A Charlie Brown Thanksgiving: Why One Scene Prompts Controversy Every Year
Charlie Brown’s Thanksgiving special is a holiday staple, but one scene has stirred controversy about what message it’s really sending with Franklin.
Although perhaps not as beloved as its predecessors, A Charlie Brown Christmas and It’s the Great Pumpkin, Charlie Brown, the 1973 TV special A Charlie Brown Thanksgiving nevertheless is a holiday staple. In fact, except for not airing for a few years in the 1980s, it has become a Thanksgiving rite for generations — so much so that there was outcry in 2020 after Apple TV+ acquired the exclusive rights to classic Peanuts animated specials and new series. Fans want their Charlie Brown holiday traditions.
However, A Charlie Brown Thanksgiving hasn’t been without controversy: In recent years, viewers have pointed out how, Franklin, the only Black character, is treated during the big feast.
Written by Peanuts creator Charles Schulz, A Charlie Brown Thanksgiving first aired 1973, and was quickly cemented as another holiday classic alongside 1965’s A Charlie Brown Christmas and 1966’s It’s the Great Pumpkin, Charlie Brown.
Opening with the classic gag of Lucy van Pelt convincing Charlie Brown to kick the football and then pulling it away, the special centers on Charlie Brown organizing a Thanksgiving dinner for his friends before he leaves with his family for his grandmother’s. The plan originates with a call from Peppermint Patty, who’s all alone for Thanksgiving, but swiftly snowballs into something larger, when she invites Marcie and Franklin to a meal that, technically, isn’t happening. And so Charlie Brown and Linus spring into action, with the help of Snoopy and Woodstock, to cook a Thanksgiving feast. That’s where the controversy comes into play.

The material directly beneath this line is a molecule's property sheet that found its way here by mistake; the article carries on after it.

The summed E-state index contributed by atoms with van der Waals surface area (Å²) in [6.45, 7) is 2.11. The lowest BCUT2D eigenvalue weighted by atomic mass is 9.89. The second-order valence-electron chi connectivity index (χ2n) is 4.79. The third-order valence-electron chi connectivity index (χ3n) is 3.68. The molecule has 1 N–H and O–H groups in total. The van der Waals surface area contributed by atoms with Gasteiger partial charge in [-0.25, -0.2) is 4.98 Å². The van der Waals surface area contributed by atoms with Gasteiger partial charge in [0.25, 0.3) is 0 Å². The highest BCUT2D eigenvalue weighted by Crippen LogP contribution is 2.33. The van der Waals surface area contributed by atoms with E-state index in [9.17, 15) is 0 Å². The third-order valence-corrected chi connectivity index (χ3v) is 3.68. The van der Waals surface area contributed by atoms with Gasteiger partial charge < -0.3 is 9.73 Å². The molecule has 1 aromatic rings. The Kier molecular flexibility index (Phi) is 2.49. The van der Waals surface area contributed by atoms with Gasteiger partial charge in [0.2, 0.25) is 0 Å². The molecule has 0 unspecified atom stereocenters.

During the dinner the kids throw for themselves, Franklin, the only Black character in the Peanuts gang, is seated by himself on the opposite side of the table, in a beach chair, seemingly “segregated” from the other kids. Whether it was overt or accidental to put Franklin by himself isn’t clear. For those who feel uncomfortable with how the scene is depicted, it can feel anything but accidental. But the decision may not have been racially motivated.
Schulz’s widow, Jean, said her husband had to work to engage Franklin in his comics and stories because he didn’t have as many overt character quirks as the other kids. So, writing a scene where his chair breaks in the holiday special, giving Franklin a moment in the spotlight and a little action on-screen, works from a visual perspective if the gag is shown with a clear view – opposite the other kids. This is why the placement of Franklin is an easy way to visually animate the gag for viewers.
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Charlie Brown’s Thanksgiving special is a holiday staple, but one scene has stirred controversy about what message it’s really sending with Franklin. Although perhaps not as beloved as its predecessors, A Charlie Brown Christmas and It’s the Great Pumpkin, Charlie Brown, the 1973 TV special A Charlie Brown Thanksgiving nevertheless is a holiday staple. In…